Publishing is one of the most competitive industries in the world, so when you send your manuscript out on submission, you need to make sure it is as polished as possible. You also need to provide an insight into you as an author. A publisher or agent will be looking for talent, but they also need to know that you are professional, that you are dedicated to your writing, and that you will be agreeable to work with. Although the manuscript is ultimately yours, a published book requires collaborative effort and so when an agent or publisher reads your submission, they will be considering all of these aspects. Here are a few practical things to look for before you send out your manuscript, to give it the best possible chance of success.
You've redrafted and redrafted your manuscript and are too close to see any glaring mistakes; here are some common editorial issues to look out for, so you can really polish your manuscript before you hit send.
Reducing your manuscript into one line is challenging, but it gives you focus. It also functions in two useful ways; it provides you with a succinct description of your book for your cover letter, and it also serves as a reference point for your own writing. When you reread your manuscript, does it match your one liner? If not, something is wrong – it could be a simple fix or another rewrite, but if alarm bells are ringing, give your manuscript more time.
This sounds obvious but there is no better way to know whether your dialogue is working than to read it aloud. If any dialogue is tricky to say or sounds out of place, it needs more work. This is slow and time consuming, but essential: flabby or unconvincing dialogue pops off the page and can really let a good story down.
Look out for sections that slow the action down or cause distraction, such as unnecessary descriptions or information dumping. Are your chapters fluid and do they end in a way that makes you want to read on? The middle section of a manuscript is typically where pace suffers before editorial input – see if you can tighten and prune before hitting send.
Every story takes a reader on an emotional journey – so what do you want your readers to feel? Do you want them to be blubbing, splitting their sides laughing or too scared to read on but too hooked not to? Once you have your story, your characters, your redrafted manuscript, reread to see whether you have managed to evoke the desired emotions. If it’s not working for you, it won’t work for your reader either.
When you submit your book, it’s not just about your manuscript – you also need to make sure that you are sending desirable material to the right people, in the right way.
Is the agent or publisher you are approaching even interested in your genre or the age group you are writing for? This may sound like an obvious question, but despite the wealth of information available online, publishers and agents are constantly bombarded with manuscripts that don’t fit their criteria. It may seem time consuming to check every detail, but submitting work that is not relevant to an agent or publisher will result in instant rejection. Save embarrassment and unnecessary heartache by doing your research.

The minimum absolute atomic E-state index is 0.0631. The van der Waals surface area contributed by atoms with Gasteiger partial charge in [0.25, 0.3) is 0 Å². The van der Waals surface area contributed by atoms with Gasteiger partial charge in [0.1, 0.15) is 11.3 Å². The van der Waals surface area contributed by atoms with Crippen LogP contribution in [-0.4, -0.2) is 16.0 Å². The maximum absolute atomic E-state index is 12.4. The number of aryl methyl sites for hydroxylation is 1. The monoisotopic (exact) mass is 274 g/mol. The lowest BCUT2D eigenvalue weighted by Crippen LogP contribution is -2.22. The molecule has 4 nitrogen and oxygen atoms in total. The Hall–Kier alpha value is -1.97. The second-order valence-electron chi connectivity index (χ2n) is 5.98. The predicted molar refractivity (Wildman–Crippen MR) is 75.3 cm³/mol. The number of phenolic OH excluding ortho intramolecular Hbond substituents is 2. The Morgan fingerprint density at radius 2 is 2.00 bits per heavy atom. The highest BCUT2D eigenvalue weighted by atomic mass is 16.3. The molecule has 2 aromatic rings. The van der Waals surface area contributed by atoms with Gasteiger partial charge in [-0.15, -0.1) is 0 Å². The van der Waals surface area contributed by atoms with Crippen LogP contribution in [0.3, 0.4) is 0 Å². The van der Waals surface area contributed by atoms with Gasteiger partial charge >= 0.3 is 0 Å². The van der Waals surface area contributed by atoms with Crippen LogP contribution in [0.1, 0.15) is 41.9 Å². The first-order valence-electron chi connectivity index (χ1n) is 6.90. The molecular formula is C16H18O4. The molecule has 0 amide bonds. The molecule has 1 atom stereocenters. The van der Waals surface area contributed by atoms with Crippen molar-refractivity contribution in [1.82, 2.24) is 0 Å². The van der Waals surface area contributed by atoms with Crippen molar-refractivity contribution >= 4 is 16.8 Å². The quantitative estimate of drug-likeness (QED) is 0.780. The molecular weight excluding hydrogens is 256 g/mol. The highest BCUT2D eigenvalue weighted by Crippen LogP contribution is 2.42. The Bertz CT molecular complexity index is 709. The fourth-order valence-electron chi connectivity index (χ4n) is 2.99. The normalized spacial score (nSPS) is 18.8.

Have you studied and adhered to the submission guidelines requested by the publisher or agent you are approaching? Each will have their own way of working and their own requirements and it is important you follow these exactly. Agents and editors are extremely busy, so they expect to receive manuscripts in the format requested; submissions that do not meet the requirements may go unread. Make sure that you double-check everything on the submissions page of the website before you hit send.
Although it might be tempting to send your manuscript on submission because you’re hungry to get published, sending it out too early will be detrimental to your chances of success. You only have one opportunity to submit your book to a publisher or agent, so don’t send it anywhere until you are completely sure that you have made every improvements possible.
literature is subjective and so not every agent or publisher is going to like what you send – they have to be behind it 100% to be able to take you on. So if someone takes time to give you feedback, read their suggestions objectively and see what you can learn. Everyone experiences rejection in the publishing industry, so try not to let it dampen your spirits. Keep writing, keep improving and never give up!
Elizabeth Rose Murray writes novels for children and young adults and short fiction for adults. She lives in West Cork where she fishes, catches her own fish and enjoys plenty of outdoor adventure. Her debut The Book of Learning – Nine Lives Trilogy 1 was chosen as the 2016 Dublin UNESCO City of Literature Citywide read for children. She is also the author of The Book of Shadows – Nine Lives Trilogy 2 and Caramel Hearts. In addition, Elizabeth provides manuscript reports for both The Big Smoke Writing Factory and Inkwell Group. Check out Elizabeth's website here, like her on Facebook and follow her on Twitter.